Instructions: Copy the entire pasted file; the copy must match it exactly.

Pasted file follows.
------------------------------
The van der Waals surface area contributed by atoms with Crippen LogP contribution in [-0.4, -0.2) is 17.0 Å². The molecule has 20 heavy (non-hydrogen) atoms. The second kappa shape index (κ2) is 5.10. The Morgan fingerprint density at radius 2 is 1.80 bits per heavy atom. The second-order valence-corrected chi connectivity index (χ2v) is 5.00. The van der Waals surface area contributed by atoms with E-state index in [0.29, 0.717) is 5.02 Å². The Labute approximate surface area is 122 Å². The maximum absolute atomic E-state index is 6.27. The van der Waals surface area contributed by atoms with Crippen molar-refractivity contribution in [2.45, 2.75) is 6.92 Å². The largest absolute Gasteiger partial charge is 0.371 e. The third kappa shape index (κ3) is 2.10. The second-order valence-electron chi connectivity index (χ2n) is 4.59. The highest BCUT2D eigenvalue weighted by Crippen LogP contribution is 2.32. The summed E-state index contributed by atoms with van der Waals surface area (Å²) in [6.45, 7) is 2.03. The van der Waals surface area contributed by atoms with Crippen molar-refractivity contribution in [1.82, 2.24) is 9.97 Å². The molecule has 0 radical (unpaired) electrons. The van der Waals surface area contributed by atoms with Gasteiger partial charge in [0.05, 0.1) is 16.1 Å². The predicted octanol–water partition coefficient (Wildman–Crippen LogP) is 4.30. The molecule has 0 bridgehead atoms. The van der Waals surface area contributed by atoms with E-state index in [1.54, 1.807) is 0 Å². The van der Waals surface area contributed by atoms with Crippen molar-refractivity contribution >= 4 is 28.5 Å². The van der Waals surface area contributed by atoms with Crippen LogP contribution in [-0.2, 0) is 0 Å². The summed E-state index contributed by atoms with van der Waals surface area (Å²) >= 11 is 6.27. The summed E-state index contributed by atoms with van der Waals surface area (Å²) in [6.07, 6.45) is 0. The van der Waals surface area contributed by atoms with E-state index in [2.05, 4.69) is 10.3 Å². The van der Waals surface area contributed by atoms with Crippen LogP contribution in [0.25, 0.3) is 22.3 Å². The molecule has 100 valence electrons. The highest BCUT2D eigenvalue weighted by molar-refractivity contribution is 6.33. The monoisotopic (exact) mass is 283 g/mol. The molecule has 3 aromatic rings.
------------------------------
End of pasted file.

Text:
The van der Waals surface area contributed by atoms with Crippen LogP contribution in [-0.4, -0.2) is 17.0 Å². The molecule has 20 heavy (non-hydrogen) atoms. The second kappa shape index (κ2) is 5.10. The Morgan fingerprint density at radius 2 is 1.80 bits per heavy atom. The second-order valence-corrected chi connectivity index (χ2v) is 5.00. The van der Waals surface area contributed by atoms with E-state index in [0.29, 0.717) is 5.02 Å². The Labute approximate surface area is 122 Å². The maximum absolute atomic E-state index is 6.27. The van der Waals surface area contributed by atoms with Crippen molar-refractivity contribution in [2.45, 2.75) is 6.92 Å². The largest absolute Gasteiger partial charge is 0.371 e. The third kappa shape index (κ3) is 2.10. The second-order valence-electron chi connectivity index (χ2n) is 4.59. The highest BCUT2D eigenvalue weighted by Crippen LogP contribution is 2.32. The summed E-state index contributed by atoms with van der Waals surface area (Å²) in [6.45, 7) is 2.03. The van der Waals surface area contributed by atoms with Crippen molar-refractivity contribution in [1.82, 2.24) is 9.97 Å². The molecule has 0 radical (unpaired) electrons. The van der Waals surface area contributed by atoms with Gasteiger partial charge in [0.05, 0.1) is 16.1 Å². The predicted octanol–water partition coefficient (Wildman–Crippen LogP) is 4.30. The molecule has 0 bridgehead atoms. The van der Waals surface area contributed by atoms with E-state index in [1.54, 1.807) is 0 Å². The van der Waals surface area contributed by atoms with Crippen molar-refractivity contribution >= 4 is 28.5 Å². The van der Waals surface area contributed by atoms with Crippen LogP contribution in [-0.2, 0) is 0 Å². The summed E-state index contributed by atoms with van der Waals surface area (Å²) >= 11 is 6.27. The summed E-state index contributed by atoms with van der Waals surface area (Å²) in [6.07, 6.45) is 0. The van der Waals surface area contributed by atoms with E-state index in [2.05, 4.69) is 10.3 Å². The van der Waals surface area contributed by atoms with Crippen LogP contribution in [0.25, 0.3) is 22.3 Å². The molecule has 100 valence electrons. The highest BCUT2D eigenvalue weighted by molar-refractivity contribution is 6.33. The monoisotopic (exact) mass is 283 g/mol. The molecule has 3 aromatic rings.